Tomorrow night, my little nub of the K-12 educational universe is having “Pride Night.” It’s quite the traditional at my school. When I first got there in 2004, I spent the first two or three years thinking “Pride Night” was a pretty darn impressive showcase for our LGBT community. I really did. How foolish of me.
Then I came to understand it was actually about “things we are proud of doing at my little nub.” Over the years I’ve been both directly and indirectly involved, but recent years have seen a perceptible wane in our unique offerings, so this year’s “Pride Night” reflects the new K-12 reality. Nowadays, it’s pretty much just the band, orchestra and a few appropriately selected offerings:
Standardized Testing Pavilion: A large room is devoted to showcase students using #2 pencils to circle their multiple choice answers, heavy and dark, making sure to fill the entire bubble. To add the proper ambiance, attendees will be given numbing agents and a “fruit snack” to aid with “mental activity.” Teachers will act as “proctors,” incessantly reminding everyone to not go past the “STOP” sign after question 23.
Teacher Evaluation Showcase: A Laurie Anderson-esque multi-media slide show/film/flow chart will vividly demonstrate the myriad formulas used to determine teacher effectiveness under the new evaluation protocols. Ringing the cafeteria setting will be teachers re-enacting their emotions about the process in a “Stations of the Cross” configuration. Crowns of thorns and prodigious amounts of produced blood will be much in evidence. A “Hanna Skandera” effigy will be hung while “she” flagellates station sufferers with a cat o’ nine tails. Wailings and Gregorian Chants will be broadcast over the event in Sensurround between continuous-loop soundbytes of Governor Susana Martinez press conferences.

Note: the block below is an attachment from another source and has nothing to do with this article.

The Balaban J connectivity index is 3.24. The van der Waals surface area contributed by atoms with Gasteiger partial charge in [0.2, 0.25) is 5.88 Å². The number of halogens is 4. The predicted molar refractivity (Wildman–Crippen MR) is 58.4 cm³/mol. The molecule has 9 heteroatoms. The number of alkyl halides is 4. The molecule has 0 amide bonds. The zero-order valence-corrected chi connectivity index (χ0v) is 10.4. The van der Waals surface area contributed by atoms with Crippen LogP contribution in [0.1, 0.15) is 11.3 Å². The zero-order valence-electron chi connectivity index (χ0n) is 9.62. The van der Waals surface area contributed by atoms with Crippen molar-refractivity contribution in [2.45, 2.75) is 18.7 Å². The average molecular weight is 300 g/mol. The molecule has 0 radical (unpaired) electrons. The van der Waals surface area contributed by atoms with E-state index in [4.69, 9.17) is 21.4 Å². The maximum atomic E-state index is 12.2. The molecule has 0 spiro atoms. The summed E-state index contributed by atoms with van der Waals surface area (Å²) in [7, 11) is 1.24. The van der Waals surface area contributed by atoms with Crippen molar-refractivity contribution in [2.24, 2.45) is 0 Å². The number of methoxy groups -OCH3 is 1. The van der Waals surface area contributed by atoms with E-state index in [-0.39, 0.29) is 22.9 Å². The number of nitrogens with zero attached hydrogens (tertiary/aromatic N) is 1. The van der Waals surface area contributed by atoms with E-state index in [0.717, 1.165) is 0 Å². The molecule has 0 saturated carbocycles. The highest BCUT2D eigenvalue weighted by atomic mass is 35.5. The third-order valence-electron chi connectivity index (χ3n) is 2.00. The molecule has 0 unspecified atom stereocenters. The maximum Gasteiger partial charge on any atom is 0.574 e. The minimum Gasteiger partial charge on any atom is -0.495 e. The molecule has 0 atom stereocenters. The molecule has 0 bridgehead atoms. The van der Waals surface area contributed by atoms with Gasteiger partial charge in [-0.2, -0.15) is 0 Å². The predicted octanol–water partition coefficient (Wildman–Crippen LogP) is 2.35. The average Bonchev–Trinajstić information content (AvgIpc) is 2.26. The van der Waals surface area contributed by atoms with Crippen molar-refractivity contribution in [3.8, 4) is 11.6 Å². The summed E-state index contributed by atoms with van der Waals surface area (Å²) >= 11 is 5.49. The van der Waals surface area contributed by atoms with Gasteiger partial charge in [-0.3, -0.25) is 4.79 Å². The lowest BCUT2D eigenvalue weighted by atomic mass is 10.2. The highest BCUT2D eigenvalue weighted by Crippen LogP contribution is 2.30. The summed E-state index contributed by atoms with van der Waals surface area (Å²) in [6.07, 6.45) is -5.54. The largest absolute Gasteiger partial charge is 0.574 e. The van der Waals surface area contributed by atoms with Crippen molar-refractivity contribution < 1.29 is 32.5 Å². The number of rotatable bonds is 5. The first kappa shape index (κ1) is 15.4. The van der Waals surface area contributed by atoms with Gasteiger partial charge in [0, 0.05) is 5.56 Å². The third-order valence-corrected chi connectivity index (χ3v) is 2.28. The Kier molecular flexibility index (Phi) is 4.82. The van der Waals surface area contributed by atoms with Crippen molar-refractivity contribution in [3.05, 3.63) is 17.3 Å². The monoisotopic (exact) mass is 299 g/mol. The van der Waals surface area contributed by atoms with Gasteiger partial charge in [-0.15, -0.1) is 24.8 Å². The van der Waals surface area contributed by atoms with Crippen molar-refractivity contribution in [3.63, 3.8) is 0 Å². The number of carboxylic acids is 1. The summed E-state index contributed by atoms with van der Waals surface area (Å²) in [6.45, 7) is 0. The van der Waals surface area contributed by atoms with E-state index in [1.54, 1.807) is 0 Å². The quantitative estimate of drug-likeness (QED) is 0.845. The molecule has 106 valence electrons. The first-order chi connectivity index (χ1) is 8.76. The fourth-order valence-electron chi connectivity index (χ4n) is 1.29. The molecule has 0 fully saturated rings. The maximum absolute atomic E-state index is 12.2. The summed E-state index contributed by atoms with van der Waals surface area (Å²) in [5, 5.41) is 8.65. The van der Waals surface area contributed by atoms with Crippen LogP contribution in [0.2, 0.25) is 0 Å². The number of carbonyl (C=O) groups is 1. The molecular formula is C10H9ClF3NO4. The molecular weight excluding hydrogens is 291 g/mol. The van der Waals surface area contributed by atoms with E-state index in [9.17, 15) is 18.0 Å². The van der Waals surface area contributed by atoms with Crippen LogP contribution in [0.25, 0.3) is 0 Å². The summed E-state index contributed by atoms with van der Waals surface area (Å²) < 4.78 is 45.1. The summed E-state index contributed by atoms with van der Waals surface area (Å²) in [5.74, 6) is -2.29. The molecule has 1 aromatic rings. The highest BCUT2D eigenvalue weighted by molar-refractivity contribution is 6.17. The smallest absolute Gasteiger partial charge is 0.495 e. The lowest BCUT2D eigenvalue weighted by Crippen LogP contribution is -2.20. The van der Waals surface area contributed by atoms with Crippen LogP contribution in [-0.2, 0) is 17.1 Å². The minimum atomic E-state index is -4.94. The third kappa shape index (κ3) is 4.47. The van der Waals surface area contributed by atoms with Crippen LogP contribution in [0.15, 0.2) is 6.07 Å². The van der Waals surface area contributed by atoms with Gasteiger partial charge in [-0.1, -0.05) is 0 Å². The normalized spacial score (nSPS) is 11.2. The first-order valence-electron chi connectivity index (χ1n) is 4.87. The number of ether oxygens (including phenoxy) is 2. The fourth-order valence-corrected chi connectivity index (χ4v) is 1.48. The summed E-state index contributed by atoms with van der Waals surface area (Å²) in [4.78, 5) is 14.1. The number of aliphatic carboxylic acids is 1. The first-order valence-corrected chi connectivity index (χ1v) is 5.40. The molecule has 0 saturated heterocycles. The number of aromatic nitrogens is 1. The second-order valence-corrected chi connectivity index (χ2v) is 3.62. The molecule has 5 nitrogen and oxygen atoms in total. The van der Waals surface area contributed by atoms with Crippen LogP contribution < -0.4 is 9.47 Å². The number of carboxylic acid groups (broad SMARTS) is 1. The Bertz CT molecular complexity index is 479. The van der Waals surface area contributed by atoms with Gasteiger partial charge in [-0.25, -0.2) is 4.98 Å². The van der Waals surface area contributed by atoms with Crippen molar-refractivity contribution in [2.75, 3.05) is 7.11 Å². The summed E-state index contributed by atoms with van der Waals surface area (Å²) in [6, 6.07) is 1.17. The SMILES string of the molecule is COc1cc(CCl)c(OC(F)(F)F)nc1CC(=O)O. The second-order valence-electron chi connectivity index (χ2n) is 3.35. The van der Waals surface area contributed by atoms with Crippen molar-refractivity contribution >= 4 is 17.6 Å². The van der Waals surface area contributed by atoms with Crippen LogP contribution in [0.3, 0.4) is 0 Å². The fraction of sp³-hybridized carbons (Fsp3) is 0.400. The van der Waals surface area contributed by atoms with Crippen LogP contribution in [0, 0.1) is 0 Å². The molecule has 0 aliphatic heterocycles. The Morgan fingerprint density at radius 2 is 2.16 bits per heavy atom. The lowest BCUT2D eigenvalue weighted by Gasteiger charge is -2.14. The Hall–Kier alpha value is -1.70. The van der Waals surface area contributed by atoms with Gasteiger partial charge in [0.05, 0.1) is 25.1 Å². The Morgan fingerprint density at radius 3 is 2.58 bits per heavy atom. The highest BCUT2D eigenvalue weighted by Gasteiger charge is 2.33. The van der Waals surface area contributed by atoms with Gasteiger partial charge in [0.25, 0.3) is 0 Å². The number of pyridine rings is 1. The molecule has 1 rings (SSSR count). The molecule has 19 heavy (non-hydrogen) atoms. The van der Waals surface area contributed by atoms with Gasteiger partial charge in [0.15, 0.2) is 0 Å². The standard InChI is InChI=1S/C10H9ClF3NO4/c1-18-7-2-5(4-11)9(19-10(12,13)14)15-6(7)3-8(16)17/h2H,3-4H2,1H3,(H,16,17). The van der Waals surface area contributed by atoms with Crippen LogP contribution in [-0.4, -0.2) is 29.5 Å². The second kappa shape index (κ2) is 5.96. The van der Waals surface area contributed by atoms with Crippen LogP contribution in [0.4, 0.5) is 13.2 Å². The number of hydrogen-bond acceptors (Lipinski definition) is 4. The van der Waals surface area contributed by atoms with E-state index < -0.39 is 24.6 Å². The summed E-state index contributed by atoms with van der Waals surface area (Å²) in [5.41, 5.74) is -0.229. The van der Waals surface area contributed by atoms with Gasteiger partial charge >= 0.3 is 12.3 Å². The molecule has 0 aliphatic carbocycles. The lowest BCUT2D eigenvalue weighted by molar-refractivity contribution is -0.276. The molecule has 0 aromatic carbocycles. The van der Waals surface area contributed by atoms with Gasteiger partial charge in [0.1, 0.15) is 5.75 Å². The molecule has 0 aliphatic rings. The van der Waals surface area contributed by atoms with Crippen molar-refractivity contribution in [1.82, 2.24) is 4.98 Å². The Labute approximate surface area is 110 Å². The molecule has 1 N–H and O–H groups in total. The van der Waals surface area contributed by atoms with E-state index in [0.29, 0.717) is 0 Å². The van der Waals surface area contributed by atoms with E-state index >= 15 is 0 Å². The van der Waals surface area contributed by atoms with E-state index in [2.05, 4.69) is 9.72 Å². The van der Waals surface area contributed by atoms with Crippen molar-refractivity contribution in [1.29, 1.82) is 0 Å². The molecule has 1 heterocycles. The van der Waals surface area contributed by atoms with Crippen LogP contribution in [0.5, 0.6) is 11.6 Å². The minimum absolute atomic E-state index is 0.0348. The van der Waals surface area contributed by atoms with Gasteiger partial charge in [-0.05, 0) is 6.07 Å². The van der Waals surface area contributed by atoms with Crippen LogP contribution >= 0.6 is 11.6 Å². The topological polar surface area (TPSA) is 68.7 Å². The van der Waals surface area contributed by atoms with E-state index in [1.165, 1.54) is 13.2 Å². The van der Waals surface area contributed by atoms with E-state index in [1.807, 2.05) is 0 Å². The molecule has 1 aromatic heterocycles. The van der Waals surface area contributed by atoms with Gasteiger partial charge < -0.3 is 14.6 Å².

Lost Electives Treasure Hunt: Given clues and a curricular map, attendees will desperately search for all the electives lost in the last few years at my school due to increased testing requirements and teacher licensure scrutiny. Special prizes will be given for “Find the French Class” and “Uncovering the Lost Film Elective.” All winners will receive a special choice to receive a “Forced Elective” prize, consisting of a Slinky, regardless of what they actually prefer.
“Data Room” Haunted House: Adults over the age of 21, but only who dare, will enter this room festooned with black lights, dry ice fog and a bewildering set of handwritten “data” on SBA scores from 2011-2013. Halloween sound effects records will play while those who dare enter are shocked to involuntary urination with obscure numbers and meaningless category groupings. Nurses will be on-hand for those who succumb to the fear, madness and tendency to urinate uncontrollably. Caution: No one will be admitted after the start of the climatic “Q3 Math Matrix” scene!